As Catholic, I loved this story that featured a very unconventional nun, Sister Eleanor. Sister Eleanor is a one-of-a-kind creation, achingly real, funny, and flawed. I found Mercy House to be a stirring indictment of the Catholic Church, a respective portrayal of faith as well as a beautifully written story of women recovering from great trauma. Recommended by Lynnanne.

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  • Rodham

    2020 by Sittenfeld, Curtis

    Loved this. I’m always curious about alternate timelines and which decisions change our life trajectory, and this book was a fascinating consideration of what Hillary Rodham’s life would’ve been like if she hadn’t married Bill. Cool mix of actual events with fictionalized ones, and the ultimate ending made my heart hurt. Recommended by Tiffany.

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  • Such a Fun Age

    2019 by Reid, Kiley

    Okay. This one is a little bit of a cheat because it came out on 12/31/19 but you'll let that slide, right? I really loved this book. It was one of the first books I read in 2020 and I'm still thinking about it. Reid is a master of dialogue and character-building as well as the slow burn. Recommended by Becca.

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  • The Great Concert of the Night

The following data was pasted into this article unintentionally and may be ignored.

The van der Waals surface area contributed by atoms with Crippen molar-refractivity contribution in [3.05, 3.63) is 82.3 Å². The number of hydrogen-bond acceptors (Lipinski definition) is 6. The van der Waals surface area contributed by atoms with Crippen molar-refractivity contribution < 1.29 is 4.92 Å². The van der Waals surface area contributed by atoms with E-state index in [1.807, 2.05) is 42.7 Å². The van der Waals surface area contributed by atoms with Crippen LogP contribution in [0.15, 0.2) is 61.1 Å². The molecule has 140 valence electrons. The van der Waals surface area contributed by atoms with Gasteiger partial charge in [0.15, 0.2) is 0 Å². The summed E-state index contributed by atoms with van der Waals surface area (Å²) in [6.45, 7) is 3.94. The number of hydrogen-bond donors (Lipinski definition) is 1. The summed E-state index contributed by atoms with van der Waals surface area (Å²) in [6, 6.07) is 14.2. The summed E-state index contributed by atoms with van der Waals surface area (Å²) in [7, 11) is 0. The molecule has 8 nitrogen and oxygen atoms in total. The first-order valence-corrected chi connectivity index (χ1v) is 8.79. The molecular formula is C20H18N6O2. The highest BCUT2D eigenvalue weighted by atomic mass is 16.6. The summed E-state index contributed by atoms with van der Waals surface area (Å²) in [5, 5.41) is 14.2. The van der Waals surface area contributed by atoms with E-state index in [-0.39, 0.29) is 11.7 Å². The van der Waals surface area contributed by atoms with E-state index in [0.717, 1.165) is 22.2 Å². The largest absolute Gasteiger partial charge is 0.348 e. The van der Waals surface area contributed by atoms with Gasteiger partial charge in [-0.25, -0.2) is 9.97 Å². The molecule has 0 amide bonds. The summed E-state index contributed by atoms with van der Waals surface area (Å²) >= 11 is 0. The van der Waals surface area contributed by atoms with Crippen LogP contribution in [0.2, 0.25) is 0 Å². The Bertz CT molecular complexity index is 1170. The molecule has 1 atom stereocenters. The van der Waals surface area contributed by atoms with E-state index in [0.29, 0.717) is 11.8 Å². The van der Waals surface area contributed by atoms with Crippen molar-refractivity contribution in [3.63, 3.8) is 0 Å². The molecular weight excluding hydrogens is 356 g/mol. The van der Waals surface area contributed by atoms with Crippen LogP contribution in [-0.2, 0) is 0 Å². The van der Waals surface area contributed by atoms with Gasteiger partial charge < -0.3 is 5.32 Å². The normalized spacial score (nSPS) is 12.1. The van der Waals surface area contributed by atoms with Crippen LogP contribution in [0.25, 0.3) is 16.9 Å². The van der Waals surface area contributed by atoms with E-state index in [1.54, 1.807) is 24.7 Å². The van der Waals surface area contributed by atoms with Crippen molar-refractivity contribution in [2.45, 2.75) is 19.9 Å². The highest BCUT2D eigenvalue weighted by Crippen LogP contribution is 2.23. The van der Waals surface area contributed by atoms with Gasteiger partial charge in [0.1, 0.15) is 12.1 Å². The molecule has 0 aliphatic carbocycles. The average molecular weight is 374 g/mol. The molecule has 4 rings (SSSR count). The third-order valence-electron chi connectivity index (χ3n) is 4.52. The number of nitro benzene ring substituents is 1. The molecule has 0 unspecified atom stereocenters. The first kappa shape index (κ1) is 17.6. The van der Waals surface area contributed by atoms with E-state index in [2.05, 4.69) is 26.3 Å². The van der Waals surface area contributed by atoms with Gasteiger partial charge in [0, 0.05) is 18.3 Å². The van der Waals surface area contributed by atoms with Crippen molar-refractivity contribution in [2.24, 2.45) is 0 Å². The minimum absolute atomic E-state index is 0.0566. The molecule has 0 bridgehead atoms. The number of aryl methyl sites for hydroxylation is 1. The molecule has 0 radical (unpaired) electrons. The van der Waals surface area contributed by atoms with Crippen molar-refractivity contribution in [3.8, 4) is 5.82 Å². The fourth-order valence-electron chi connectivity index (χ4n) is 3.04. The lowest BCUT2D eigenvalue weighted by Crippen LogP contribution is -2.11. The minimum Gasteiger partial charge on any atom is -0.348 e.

2020 by Buckley, Jonathan

    Jonathan Buckley’s memory novel is an elegant, perfectly polished work of art. Written by a man of high culture with a well-stocked mind, it gives pleasure and provokes admiration on every page as its storyline gently advances through a series of brief vignettes, each worth lingering over. A truly uncanny novel. It pairs remarkably well with another 2020 title, Weather by Jenny Offill. Recommended by Steven and Adam.

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  • Weather

    2020 by Offill, Jenny

    A staff favorite (mostly). This one touched me so profoundly that I read it twice this year. Recommended by Becca.

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  • The Vanishing Half

    2020 by Bennett, Brit

    This is easily the best book I've read all year, and it will forever be the book that made me realize that my favorite kind of story is an intergenerational family saga involving characters with deeply held secrets. Recommended by Laurel.

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  • The Pull of the Stars

    2020 by Donoghue, Emma